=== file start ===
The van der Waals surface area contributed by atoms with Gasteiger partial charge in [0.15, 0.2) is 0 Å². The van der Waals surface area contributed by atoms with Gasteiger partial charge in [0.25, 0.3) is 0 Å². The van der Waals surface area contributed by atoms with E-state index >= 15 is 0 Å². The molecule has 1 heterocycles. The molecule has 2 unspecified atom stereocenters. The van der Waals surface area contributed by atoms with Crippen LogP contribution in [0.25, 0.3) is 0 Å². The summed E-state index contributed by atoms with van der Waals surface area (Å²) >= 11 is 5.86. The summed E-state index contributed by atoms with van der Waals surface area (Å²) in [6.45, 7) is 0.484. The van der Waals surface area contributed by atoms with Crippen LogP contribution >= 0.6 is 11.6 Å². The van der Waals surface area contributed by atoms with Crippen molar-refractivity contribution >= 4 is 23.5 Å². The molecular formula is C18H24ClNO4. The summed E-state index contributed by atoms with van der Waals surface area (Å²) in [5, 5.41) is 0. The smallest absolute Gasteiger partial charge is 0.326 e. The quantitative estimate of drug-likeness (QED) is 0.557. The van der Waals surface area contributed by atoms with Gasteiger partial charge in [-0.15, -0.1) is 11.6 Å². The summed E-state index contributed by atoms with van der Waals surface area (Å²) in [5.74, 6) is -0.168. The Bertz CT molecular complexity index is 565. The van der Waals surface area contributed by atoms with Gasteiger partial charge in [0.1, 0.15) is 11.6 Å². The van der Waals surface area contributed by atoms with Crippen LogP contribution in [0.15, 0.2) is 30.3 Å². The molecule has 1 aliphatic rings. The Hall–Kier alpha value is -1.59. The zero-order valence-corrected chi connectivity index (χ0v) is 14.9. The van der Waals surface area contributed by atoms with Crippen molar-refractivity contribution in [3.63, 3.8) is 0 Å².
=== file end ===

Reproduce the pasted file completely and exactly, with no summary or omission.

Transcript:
The van der Waals surface area contributed by atoms with Gasteiger partial charge in [0.15, 0.2) is 0 Å². The van der Waals surface area contributed by atoms with Gasteiger partial charge in [0.25, 0.3) is 0 Å². The van der Waals surface area contributed by atoms with E-state index >= 15 is 0 Å². The molecule has 1 heterocycles. The molecule has 2 unspecified atom stereocenters. The van der Waals surface area contributed by atoms with Crippen LogP contribution in [0.25, 0.3) is 0 Å². The summed E-state index contributed by atoms with van der Waals surface area (Å²) >= 11 is 5.86. The summed E-state index contributed by atoms with van der Waals surface area (Å²) in [6.45, 7) is 0.484. The van der Waals surface area contributed by atoms with Crippen LogP contribution >= 0.6 is 11.6 Å². The van der Waals surface area contributed by atoms with Crippen molar-refractivity contribution >= 4 is 23.5 Å². The molecular formula is C18H24ClNO4. The summed E-state index contributed by atoms with van der Waals surface area (Å²) in [5, 5.41) is 0. The smallest absolute Gasteiger partial charge is 0.326 e. The quantitative estimate of drug-likeness (QED) is 0.557. The van der Waals surface area contributed by atoms with Gasteiger partial charge in [-0.15, -0.1) is 11.6 Å². The summed E-state index contributed by atoms with van der Waals surface area (Å²) in [5.74, 6) is -0.168. The Bertz CT molecular complexity index is 565. The van der Waals surface area contributed by atoms with Gasteiger partial charge in [0.1, 0.15) is 11.6 Å². The van der Waals surface area contributed by atoms with Crippen LogP contribution in [0.15, 0.2) is 30.3 Å². The molecule has 1 aliphatic rings. The Hall–Kier alpha value is -1.59. The zero-order valence-corrected chi connectivity index (χ0v) is 14.9. The van der Waals surface area contributed by atoms with Crippen molar-refractivity contribution in [3.63, 3.8) is 0 Å².